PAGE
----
### Goals of this book

The goal of this book is to introduce to students interested in extension education, outreach, and public education to the quantitative methods used to assess the evaluation of these activities. Extension education includes a diverse collection of subject matter, including environmental science, home horticulture, agriculture, youth development, nutrition, and financial literacy.

Tools for evaluating educational programs may include in-class surveys that measure the knowledge gain of students in a course or follow-up surveys to determine the behaviors adopted by course participants. Evaluation may also include any number of measured variables, perhaps the age of youth participants, the number of calories eaten daily by students in a nutrition program, or the organic matter content of farm fields managed by participating farmers.

The examples and methods here are chosen specifically to be applicable to the evaluation of extension education programs. That being said, these methods are some of the most common used in the analysis of experiments—techniques used from diverse disciplines from manufacturing to environmental science to psychology, though each of these disciplines has additional methods used in specific situations.

### Specific learning goals

One goal of this book is to give
readers the skills and
abilities to be able to understand the graphs and statistics that you
might
encounter in a publication such as the *Journal of Extension*
or other
academic reports of program results. As examples, students
will be able to
answer the questions: *What can I conclude from this bar plot?*
*How do
I interpret this *p*-value? * *What
is an *r-squared* value?*

A second goal is for readers to be
able to design and
analyze their own program evaluation experiments in order to document
the
impacts of their extension teaching or research. *What
analysis would I use
to assess knowledge gain with before-and-after surveys?*
*What statistics
should I report to convey the results of this analysis?*
*Can I explain
the results with a graph?*

### Pre-requisites

This book is written for students at the undergraduate level with no prior knowledge of the analysis of experiments, and with no prior knowledge of computer programming. This being said, students with no background in these areas will need to apply care and dedication in order to understand the material and the computer code used in examples. These students may also need to explore the optional readings to obtain a better foundation in statistical thinking and theory.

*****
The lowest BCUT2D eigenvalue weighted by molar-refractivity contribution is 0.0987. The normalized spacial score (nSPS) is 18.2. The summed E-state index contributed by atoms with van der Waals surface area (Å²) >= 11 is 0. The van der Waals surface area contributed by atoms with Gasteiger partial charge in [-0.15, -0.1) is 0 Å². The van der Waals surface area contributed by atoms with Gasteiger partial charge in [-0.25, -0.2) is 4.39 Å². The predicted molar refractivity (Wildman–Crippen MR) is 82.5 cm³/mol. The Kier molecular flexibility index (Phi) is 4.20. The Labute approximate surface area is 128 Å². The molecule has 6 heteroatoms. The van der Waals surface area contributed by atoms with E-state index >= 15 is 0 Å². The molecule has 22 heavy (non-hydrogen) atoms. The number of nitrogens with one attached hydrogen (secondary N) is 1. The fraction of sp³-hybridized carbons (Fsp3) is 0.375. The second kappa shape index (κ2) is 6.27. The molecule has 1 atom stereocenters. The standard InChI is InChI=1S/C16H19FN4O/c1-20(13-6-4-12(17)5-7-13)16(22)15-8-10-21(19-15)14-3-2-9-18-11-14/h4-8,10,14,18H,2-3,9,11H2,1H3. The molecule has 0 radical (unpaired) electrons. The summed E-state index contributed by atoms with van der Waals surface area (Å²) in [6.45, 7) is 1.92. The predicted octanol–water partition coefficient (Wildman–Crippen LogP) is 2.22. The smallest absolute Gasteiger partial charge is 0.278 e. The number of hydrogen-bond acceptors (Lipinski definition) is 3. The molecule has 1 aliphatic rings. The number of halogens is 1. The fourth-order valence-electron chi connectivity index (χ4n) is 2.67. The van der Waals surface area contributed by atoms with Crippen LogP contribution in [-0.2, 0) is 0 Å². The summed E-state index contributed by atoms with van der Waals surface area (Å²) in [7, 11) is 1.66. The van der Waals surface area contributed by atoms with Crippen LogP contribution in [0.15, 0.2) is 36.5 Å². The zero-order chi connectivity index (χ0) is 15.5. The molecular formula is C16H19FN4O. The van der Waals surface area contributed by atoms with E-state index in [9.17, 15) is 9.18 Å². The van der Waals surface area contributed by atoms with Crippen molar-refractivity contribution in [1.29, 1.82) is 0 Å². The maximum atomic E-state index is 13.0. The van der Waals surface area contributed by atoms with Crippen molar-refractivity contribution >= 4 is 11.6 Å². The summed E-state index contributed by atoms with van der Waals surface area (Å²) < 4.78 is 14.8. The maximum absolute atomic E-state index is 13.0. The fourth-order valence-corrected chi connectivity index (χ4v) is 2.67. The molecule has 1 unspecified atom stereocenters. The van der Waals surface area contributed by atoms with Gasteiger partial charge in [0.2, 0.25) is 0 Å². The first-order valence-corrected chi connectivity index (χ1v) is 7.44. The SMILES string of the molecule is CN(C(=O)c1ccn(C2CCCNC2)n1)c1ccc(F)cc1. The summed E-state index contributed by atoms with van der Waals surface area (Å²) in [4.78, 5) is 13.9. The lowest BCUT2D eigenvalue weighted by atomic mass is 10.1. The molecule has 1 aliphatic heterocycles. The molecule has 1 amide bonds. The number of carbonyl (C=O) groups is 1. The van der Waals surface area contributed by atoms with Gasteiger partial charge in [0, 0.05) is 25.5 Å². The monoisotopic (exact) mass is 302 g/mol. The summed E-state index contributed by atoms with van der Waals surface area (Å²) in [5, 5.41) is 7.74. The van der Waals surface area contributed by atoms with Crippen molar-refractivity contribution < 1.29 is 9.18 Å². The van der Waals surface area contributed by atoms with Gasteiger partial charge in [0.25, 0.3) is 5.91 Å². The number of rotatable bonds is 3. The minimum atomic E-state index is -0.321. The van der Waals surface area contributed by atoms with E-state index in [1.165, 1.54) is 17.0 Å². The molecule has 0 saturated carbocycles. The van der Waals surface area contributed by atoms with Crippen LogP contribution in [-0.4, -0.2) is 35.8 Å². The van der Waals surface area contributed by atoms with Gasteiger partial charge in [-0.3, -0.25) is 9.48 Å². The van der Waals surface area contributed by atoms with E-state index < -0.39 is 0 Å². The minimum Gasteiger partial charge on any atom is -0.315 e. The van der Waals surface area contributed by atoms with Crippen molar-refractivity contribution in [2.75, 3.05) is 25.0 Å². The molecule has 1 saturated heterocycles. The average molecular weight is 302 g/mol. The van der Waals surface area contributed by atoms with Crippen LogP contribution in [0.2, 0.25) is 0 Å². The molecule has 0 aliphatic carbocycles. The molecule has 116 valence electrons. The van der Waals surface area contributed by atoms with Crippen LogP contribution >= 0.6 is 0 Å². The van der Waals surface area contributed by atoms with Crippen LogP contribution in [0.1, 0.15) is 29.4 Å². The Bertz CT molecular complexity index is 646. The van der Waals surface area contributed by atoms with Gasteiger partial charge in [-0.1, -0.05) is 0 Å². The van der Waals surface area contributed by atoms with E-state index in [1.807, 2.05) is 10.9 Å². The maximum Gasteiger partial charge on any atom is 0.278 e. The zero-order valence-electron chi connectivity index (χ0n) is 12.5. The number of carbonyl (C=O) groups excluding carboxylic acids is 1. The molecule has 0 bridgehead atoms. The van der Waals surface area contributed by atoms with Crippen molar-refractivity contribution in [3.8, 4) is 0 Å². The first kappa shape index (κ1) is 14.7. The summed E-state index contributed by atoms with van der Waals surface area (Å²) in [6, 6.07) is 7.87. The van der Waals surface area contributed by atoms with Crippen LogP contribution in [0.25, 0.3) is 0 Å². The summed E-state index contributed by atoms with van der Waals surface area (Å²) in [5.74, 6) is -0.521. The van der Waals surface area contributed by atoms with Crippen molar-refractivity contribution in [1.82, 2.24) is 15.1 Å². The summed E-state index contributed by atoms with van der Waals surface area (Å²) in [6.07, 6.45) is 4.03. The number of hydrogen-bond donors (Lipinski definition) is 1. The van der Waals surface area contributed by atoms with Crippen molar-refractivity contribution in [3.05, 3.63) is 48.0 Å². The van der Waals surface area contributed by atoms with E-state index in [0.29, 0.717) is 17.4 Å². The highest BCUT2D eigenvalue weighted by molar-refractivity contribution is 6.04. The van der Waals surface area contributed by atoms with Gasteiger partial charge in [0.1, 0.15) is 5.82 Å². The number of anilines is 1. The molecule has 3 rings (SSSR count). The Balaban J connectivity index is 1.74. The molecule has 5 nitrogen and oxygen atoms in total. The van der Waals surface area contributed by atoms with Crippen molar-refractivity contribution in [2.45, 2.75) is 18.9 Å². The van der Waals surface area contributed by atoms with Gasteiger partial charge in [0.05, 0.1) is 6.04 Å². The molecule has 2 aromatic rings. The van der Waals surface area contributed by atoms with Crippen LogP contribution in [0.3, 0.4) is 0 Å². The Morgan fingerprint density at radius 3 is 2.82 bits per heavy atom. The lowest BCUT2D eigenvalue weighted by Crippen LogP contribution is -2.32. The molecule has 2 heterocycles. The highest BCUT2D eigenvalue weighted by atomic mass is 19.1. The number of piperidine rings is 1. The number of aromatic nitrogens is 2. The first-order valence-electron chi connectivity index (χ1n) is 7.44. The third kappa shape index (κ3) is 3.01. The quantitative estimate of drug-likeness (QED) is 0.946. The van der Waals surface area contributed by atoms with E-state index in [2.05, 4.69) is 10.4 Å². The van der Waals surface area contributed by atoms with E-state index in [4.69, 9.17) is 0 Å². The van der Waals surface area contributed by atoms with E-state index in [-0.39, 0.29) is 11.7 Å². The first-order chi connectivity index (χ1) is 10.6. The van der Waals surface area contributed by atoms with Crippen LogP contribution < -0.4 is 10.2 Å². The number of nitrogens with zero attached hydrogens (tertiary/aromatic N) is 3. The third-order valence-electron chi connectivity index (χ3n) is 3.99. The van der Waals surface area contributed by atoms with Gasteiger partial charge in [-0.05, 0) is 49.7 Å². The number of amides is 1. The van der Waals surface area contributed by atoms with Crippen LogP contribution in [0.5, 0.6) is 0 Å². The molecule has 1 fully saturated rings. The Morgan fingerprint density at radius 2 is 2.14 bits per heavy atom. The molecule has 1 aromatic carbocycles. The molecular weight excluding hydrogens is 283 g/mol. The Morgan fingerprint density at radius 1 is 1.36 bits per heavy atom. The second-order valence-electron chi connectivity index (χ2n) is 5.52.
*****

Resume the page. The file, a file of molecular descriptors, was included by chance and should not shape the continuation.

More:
### What this book will not cover

#### Designing and conducting surveys

There are many skills and considerations that go into conducting competent assessments of education programs. This book will not cover these many of these topics in any depth. For example, good survey design and effective survey questions will be touched on only very briefly. Conducting surveys well, for example by avoiding sampling bias, will also not be covered in any significant way.

#### Advanced statistical analyses

There are variety of relatively advanced statistical analyses that are used in even relatively simple studies. This book focuses on only the most basic analyses for common designs used in extension evaluation. A solid understanding of these analyses will give the reader the foundation for exploring more complicated analyses as the student wishes or the situation calls for.

#### R programming

R is a flexible and powerful programming language. Readers
of this book will benefit from learning the basics of programming in R;
however, descriptions of R programming will be kept to a minimum here. There
are books and online resources available to learn R programming. A few places
to start include the book by Roger Peng listed in the “R programming” section
and the courses offered by the resources listed in “Online Learning Modules and
Massive Open Online Courses (MOOC’s)” section in the *Statistics Textbooks
and Other Resources* chapter.